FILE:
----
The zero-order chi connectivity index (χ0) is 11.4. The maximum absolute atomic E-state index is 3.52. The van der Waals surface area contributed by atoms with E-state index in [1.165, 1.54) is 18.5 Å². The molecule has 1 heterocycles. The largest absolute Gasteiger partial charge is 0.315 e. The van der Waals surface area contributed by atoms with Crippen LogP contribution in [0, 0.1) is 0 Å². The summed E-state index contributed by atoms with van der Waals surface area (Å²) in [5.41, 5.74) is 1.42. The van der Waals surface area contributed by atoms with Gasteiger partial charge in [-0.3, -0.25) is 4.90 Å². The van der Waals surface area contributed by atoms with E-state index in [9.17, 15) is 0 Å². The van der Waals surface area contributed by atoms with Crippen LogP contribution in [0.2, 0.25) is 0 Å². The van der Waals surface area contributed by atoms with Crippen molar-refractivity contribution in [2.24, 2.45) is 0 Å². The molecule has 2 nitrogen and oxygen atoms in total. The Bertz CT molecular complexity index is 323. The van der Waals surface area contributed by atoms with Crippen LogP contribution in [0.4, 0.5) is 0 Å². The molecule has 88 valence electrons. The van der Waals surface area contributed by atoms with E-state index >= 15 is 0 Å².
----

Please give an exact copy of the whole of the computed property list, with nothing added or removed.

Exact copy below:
The zero-order chi connectivity index (χ0) is 11.4. The maximum absolute atomic E-state index is 3.52. The van der Waals surface area contributed by atoms with E-state index in [1.165, 1.54) is 18.5 Å². The molecule has 1 heterocycles. The largest absolute Gasteiger partial charge is 0.315 e. The van der Waals surface area contributed by atoms with Crippen LogP contribution in [0, 0.1) is 0 Å². The summed E-state index contributed by atoms with van der Waals surface area (Å²) in [5.41, 5.74) is 1.42. The van der Waals surface area contributed by atoms with Gasteiger partial charge in [-0.3, -0.25) is 4.90 Å². The van der Waals surface area contributed by atoms with E-state index in [9.17, 15) is 0 Å². The van der Waals surface area contributed by atoms with Crippen LogP contribution in [0.2, 0.25) is 0 Å². The van der Waals surface area contributed by atoms with Crippen molar-refractivity contribution in [2.24, 2.45) is 0 Å². The molecule has 2 nitrogen and oxygen atoms in total. The Bertz CT molecular complexity index is 323. The van der Waals surface area contributed by atoms with Crippen LogP contribution in [0.4, 0.5) is 0 Å². The molecule has 88 valence electrons. The van der Waals surface area contributed by atoms with E-state index >= 15 is 0 Å².